As wild rumours go its right there with the best of them but ….
According to Trusted Reviews (and a heap of less reputable websites)….. “Apple, yes Apple, is apparently locked in “serious negotiations” to buy Twitter for $700m. Quoting a “source who’s plugged into the Valley’s deal scene and has been recruited by Apple for a senior position” ValleyWag claims the duo want to unveil a deal by 8 June in time for WWDC 2009″
The article also points out that
- Apple has no ad model
- Apple is hardware and OS focused
- Apple doesn’t do ‘free’
- Apple image is slick and expensive- Twitter image is cute and bumbling
- Twitter has already stated it will not sell for under $1bn
The FT has an equally sceptical position (though from a slightly different angle)
….. and as for me …. I just cant see it but stranger things have happened
My last blog entry got in ahead of an intro peice I did for silicon.com on print/web convergence which has only recently been published. They also kindly retitled it “is the printed page dead ?” (… not really the point I was making or indeed the question I was asking buy hey ho)
Anyway, its published now so you can have a read and post any comments either here, at silicon.com or maybe even both
Printed publications have long looked to the web as a way to revive their diminishing prospects. But, asks CIO Ian Cohen, even if they do embrace it will it be enough to save them?
When it comes to publishing, Bob Dylan said it best: “For the times they are a-changin”.
If you believe the prophets of doom, then the publishing industry is in terminal decline. Advertising revenues are shrinking faster than an expensive cashmere sweater in a spin dryer and circulation figures are falling off a cliff in all but the developing world.
Worse still, the online messiah has failed to deliver on its promises for the vast majority of print publications that launched a .com or .co.uk version of their title. Dalliances with online subscriptions and paid content have been inconclusive for all but the most targeted of publications and no one has yet cracked the key issue of yield. Sure, the volume is there in terms of page impressions and unique visitors but, as Jerry Maguire said, ‘Show me the money’.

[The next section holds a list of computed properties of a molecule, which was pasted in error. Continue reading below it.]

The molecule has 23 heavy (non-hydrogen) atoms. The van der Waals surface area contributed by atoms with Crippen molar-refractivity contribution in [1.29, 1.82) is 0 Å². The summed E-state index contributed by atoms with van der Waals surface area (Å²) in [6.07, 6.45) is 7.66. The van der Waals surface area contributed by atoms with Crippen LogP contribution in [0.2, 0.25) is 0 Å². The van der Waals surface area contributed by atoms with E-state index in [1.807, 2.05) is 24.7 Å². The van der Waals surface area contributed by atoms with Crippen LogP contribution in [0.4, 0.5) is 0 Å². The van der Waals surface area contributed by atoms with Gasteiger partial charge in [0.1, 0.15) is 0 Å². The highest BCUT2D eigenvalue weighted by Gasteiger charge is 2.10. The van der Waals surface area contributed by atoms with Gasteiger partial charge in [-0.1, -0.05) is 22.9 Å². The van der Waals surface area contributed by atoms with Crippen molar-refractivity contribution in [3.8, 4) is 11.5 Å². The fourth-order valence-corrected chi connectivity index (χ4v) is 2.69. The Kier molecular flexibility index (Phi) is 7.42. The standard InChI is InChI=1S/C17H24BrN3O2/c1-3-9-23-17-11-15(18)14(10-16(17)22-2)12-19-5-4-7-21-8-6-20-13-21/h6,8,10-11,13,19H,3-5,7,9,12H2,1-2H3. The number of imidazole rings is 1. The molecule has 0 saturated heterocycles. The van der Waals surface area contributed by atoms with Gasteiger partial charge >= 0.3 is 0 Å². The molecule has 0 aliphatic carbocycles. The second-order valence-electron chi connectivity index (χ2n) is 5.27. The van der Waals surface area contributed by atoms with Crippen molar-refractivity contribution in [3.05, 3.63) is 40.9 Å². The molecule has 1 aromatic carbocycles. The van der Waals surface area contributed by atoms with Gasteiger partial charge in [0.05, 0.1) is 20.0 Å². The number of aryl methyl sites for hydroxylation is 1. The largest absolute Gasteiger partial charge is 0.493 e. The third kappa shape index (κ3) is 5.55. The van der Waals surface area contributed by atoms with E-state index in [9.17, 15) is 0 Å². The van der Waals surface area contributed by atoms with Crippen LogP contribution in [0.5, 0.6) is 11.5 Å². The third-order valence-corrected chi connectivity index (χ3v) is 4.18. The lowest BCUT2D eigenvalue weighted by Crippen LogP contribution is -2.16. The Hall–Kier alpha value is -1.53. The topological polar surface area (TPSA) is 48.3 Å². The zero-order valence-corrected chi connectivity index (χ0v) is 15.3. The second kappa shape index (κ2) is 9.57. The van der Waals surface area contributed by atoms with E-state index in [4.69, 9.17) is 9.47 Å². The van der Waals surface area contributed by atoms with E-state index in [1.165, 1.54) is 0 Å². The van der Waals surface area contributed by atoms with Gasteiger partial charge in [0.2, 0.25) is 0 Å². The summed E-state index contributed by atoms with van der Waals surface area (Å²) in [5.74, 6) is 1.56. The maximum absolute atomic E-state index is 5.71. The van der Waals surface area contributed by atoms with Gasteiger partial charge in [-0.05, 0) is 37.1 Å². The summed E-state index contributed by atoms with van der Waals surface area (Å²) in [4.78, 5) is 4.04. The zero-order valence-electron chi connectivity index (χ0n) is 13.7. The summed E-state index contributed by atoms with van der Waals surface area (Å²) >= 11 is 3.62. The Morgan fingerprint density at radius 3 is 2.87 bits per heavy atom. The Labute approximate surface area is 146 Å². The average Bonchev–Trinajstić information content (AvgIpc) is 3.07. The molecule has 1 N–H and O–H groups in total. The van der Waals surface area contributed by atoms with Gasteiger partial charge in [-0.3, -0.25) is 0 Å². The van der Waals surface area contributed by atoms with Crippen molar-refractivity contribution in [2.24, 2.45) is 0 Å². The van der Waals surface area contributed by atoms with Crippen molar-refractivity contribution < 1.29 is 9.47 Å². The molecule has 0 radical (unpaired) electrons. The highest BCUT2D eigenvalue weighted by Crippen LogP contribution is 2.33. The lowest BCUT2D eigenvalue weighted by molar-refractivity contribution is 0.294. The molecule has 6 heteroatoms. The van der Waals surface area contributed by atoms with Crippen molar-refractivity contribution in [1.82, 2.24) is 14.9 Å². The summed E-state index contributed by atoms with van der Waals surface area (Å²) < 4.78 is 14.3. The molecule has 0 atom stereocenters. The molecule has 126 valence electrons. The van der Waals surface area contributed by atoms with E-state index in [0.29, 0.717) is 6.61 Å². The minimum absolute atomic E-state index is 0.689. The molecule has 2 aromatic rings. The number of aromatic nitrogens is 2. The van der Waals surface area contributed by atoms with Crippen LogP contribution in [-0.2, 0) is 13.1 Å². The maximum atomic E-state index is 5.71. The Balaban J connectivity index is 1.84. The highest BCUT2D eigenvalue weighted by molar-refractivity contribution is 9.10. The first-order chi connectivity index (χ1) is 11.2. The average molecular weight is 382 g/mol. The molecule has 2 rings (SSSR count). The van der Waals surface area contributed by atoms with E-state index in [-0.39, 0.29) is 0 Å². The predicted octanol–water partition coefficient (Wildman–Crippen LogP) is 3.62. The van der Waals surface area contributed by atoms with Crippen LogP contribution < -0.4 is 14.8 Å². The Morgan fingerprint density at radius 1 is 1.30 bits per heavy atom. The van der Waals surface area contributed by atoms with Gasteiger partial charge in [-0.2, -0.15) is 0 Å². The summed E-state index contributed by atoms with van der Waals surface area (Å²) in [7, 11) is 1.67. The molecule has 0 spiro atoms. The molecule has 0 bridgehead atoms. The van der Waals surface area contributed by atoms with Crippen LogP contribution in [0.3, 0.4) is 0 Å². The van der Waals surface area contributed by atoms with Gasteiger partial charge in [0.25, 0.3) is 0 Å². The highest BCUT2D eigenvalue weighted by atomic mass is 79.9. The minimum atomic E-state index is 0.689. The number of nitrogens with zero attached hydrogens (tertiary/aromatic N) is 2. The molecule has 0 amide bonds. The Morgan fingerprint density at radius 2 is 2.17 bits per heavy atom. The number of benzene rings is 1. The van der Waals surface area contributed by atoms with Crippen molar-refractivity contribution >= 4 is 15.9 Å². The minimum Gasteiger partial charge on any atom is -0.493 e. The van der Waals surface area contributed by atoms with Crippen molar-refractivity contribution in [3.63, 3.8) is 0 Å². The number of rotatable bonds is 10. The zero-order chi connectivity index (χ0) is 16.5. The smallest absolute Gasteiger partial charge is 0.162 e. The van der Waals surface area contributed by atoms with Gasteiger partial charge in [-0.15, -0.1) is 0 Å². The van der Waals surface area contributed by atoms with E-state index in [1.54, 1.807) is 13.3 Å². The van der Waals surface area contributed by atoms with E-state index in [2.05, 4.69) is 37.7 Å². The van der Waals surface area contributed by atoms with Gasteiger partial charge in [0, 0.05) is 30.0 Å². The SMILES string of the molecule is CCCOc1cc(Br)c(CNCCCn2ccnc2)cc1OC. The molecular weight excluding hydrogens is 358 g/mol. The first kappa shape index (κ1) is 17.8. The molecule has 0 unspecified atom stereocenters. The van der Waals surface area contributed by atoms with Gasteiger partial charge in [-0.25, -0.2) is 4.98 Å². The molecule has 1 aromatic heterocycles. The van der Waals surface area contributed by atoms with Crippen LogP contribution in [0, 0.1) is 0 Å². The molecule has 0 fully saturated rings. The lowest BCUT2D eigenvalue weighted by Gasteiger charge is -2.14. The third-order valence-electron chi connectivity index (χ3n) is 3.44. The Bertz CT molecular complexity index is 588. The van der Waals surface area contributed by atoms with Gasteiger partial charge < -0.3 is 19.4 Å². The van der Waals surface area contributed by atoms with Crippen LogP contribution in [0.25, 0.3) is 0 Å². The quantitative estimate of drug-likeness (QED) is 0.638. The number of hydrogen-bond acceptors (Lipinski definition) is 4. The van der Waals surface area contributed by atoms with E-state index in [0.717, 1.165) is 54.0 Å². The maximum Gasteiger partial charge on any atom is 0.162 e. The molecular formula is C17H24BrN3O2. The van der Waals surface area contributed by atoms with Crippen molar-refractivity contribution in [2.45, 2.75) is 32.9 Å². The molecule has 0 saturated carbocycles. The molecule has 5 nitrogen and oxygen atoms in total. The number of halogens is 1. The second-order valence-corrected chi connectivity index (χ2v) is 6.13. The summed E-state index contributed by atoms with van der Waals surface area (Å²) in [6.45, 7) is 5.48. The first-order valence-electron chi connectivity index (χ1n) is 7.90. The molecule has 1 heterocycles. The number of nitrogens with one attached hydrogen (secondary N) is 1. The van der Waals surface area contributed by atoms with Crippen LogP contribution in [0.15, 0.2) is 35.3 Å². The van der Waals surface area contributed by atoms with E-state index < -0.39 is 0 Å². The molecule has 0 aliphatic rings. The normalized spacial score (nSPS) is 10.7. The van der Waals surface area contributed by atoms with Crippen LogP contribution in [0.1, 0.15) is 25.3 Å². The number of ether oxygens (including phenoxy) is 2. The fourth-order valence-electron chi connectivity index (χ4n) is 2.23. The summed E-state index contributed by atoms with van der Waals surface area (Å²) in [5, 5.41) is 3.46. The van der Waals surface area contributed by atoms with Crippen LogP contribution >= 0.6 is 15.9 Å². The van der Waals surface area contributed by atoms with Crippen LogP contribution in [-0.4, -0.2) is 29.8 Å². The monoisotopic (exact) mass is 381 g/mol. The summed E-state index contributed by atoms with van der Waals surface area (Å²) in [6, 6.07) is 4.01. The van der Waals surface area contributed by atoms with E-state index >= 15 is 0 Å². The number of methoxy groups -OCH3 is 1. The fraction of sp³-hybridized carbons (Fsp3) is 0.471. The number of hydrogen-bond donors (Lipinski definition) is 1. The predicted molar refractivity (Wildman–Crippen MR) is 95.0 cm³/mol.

Click here to continue reading
Its always sad to hear of newspaper and magazine publications disappearing but so many are in trouble that their demise is being predicted with alarming regularity.
Alongside today’s FT article “End of an era for Hearsts Seattle paper” which covers the move of the Seattle Post-Intelligencer newspaper to an all digital product after 146 years of print publication, Yahoo gave their prediction of the next 10 major newspapers that will either fold of go digital. There are some major names in this list.
Those who know me well will recall that I have long argued that newspapers will not die. Rather, that we live in a multi channel world and that publishers must recognise this and adapt. Reading is a specific “state” that cannot be replaced by a website (ebooks and ePaper solutions recognise this and focus on augmenting and enhancing that “state” rather than challenging it).
I still believe this to be true but the current predicament of the publishing industry does make one ask the question .. “was no-one listening at the end of 2004”. Back then, many of us used a website called EPIC2014 to describe a possible future. Lots of editors laughed, some dismissed it out of hand ….. but some didn’t.
In these troubled and uncertain times, it’s worth another look – it lasts about 8mins, the tone is a little dramatic and the post 2005 product names may have turned out to be a bit different but is the outcome any less certain.
What d’ya think
…. but normal service will be resumed ASAP